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Agricultural News


National Cotton Council Survey Suggests U.S. Producers to Plant 13.0 Million Acres of Cotton in 2020

Mon, 17 Feb 2020 09:32:59 CST

National Cotton Council Survey Suggests U.S. Producers to Plant 13.0 Million Acres of Cotton in 2020 U.S. cotton producers intend to plant 13.0 million cotton acres this spring, down 5.5 percent from 2019 (based on USDA’s February 2020 estimate), according to the National Cotton Council’s 39th Annual Early Season Planting Intentions Survey.

Upland cotton intentions are 12.8 million acres, down 5.6 percent from 2019, while extra-long staple (ELS) intentions of 224,000 acres represent a 2.7 percent decline. The survey results were announced today at the NCC’s 2020 Annual Meeting in New Orleans, Louisiana.

Southwest growers intend to plant 7.6 million cotton acres, a 3.4 percent decline. Increases in cotton area are expected in Kansas and Oklahoma, while a decrease is expected in Texas. In Kansas, producers intend to plant 5.1 percent more cotton acres and reduce corn and soybean acreage. In Oklahoma, a 3.3 percent increase in cotton acreage is expected. Texas acreage is expected to decline by 4.2 percent while corn and wheat acreage is expected to increase.

Dr. Jody Campiche, the NCC’s vice president, Economics & Policy Analysis, said, “Planted acreage is just one of the factors that will determine supplies of cotton and cottonseed. Ultimately, weather, insect pressures and agronomic conditions play a significant role in determining crop size.”

She said that with abandonment assumed at 13.8 percent for the United States, Cotton Belt harvested area totals 11.2 million acres. Using an average U.S. yield per harvested acre of 848 pounds generates a cotton crop of 19.8 million bales, with 19.1 million upland bales and 675,000 ELS bales.

The NCC questionnaire, mailed in mid-December 2019 to producers across the 17-state Cotton Belt, asked producers for the number of acres devoted to cotton and other crops in 2019 and the acres planned for the coming season. Survey responses were collected through mid-January.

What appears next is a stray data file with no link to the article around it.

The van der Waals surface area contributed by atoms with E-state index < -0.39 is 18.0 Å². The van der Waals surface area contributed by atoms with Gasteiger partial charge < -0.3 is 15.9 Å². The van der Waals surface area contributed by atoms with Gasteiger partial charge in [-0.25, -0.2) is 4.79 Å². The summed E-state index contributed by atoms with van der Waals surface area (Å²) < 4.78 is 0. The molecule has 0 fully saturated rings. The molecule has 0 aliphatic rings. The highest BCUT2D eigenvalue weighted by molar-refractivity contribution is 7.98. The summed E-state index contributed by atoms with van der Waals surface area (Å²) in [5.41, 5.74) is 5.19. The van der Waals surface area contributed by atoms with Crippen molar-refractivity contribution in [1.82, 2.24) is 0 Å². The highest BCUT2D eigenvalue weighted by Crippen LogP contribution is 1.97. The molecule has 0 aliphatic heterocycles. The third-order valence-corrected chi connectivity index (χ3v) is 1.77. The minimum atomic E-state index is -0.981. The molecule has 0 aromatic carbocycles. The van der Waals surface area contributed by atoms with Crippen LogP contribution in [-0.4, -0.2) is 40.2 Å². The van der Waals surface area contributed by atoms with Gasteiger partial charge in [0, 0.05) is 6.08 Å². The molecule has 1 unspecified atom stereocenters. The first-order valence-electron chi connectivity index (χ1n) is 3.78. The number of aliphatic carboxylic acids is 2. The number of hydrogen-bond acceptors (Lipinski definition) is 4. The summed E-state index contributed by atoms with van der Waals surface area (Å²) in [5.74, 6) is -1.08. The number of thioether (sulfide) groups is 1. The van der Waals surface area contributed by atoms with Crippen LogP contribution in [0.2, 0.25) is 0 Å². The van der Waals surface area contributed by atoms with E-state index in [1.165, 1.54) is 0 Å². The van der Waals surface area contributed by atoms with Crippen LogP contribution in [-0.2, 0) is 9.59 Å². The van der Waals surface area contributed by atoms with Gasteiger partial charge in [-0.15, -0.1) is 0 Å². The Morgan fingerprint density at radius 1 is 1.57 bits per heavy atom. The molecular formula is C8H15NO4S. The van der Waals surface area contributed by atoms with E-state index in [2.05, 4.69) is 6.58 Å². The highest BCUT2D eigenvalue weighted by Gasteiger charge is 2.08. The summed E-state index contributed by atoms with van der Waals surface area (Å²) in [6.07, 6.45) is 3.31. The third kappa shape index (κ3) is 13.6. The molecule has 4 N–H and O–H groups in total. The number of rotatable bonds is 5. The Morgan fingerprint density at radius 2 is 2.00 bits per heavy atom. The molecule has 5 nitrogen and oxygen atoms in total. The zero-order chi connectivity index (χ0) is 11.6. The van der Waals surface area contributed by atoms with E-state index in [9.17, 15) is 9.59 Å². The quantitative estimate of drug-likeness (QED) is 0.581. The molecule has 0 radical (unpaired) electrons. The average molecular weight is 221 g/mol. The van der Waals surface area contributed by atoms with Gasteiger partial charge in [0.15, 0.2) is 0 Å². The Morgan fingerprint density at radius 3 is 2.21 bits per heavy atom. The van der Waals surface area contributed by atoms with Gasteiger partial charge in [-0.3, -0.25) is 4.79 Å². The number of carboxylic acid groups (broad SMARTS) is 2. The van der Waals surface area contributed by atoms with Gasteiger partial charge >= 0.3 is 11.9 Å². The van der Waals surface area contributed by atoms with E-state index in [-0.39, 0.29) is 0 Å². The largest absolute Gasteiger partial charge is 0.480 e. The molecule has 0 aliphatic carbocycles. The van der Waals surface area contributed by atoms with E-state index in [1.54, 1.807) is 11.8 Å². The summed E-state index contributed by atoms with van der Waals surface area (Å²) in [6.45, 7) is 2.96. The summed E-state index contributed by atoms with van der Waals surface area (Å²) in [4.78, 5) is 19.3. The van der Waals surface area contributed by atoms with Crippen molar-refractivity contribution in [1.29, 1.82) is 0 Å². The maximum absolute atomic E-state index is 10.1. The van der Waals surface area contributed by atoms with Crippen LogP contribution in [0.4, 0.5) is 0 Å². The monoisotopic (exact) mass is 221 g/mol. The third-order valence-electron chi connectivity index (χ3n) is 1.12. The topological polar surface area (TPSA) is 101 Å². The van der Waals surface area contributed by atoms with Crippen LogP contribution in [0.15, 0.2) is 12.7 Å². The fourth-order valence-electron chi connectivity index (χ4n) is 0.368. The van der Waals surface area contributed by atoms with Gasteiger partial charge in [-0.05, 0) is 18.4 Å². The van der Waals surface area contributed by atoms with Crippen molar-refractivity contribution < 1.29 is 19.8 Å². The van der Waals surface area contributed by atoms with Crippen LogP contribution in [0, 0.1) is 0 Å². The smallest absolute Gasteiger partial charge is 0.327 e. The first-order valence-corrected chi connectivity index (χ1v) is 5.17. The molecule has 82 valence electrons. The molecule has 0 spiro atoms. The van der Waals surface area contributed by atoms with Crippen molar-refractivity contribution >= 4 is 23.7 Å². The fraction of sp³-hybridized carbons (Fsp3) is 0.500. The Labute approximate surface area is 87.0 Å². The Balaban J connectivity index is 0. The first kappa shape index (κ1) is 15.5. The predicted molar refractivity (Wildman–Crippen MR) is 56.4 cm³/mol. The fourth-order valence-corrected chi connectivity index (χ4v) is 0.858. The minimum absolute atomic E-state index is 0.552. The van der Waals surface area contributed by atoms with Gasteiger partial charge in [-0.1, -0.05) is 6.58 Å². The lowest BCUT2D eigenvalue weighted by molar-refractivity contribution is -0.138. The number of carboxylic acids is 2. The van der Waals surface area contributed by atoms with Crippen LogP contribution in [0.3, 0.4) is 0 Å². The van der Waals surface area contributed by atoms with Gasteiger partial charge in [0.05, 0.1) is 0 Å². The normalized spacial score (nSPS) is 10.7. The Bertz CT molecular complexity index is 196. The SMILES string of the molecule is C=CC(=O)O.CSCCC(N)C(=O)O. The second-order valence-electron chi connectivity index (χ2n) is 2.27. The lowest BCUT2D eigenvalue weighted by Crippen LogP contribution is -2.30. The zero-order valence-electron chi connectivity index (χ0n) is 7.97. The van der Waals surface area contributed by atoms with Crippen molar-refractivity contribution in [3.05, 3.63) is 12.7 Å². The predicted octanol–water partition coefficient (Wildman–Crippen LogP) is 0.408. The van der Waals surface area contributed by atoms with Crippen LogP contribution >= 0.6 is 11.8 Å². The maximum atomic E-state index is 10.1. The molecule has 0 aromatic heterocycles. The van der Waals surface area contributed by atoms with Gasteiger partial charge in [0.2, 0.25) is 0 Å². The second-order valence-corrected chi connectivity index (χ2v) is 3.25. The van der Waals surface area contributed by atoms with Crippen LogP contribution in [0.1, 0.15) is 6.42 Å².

Campiche noted, “History has shown that U.S. farmers respond to relative prices when making planting decisions. The cotton-to-corn and cotton-to-soybean price ratios are lower than in 2019 due to lower cotton prices and higher corn and soybean prices. A price ratio decrease generally indicates a decline in cotton acreage.

For the 2020 crop year, corn, soybeans, and wheat are expected to provide modestly more competition for cotton acres.”

Southeast respondents indicate a 9.3 percent decrease in the region’s upland area to 2.7 million acres.

All states in the Southeast show a decline in acreage. In Alabama, the survey responses indicate a 4.9 percent decrease in cotton acreage. In Florida, respondents indicated slightly less cotton due to a shift to corn.

In Georgia, cotton acreage is expected to decline by 11.9 percent as growers expect to plant more corn and peanuts.

In North Carolina, an 8.4 percent decline is expected. In South Carolina, cotton acreage is expected to decline by 10.7 percent while acreage of corn and soybeans is expected in increase.
Cotton acreage is expected to decline by 3.6 percent in Virginia.

Mid-South growers intend to plant 2.2 million acres, a decline of 6.5 percent from the previous year. Across the region, all states intend to decrease cotton acreage. Arkansas producers intend to plant 3.0 percent less cotton acreage and increase corn acres. Louisiana producers expect to plant 6.4 percent less cotton acreage in 2020 and plant more corn and soybeans. In Mississippi, cotton acreage is expected to decrease by 8.9 percent due to a shift to corn and soybeans. Missouri growers expect to decrease cotton acres by 2.1 percent and plant more corn. In Tennessee, cotton acreage is expected to decline by 11.8 percent percent as land shifts to corn and soybeans.

Far West producers are expecting to plant 221,000 upland cotton acres - a 20.5 percent decrease from 2019. Cotton acreage is expected to decrease in Arizona and California and increase slightly in New Mexico.

At current prices, many producers could continue to face difficult economic conditions in 2020. Production costs remain high, and unless producers have good yields, current prices may not be enough to cover all production expenses.

NCC delegates were reminded the expectations are a snapshot of intentions based on market conditions at survey time with actual plantings influenced by changing market conditions/weather.


   

 

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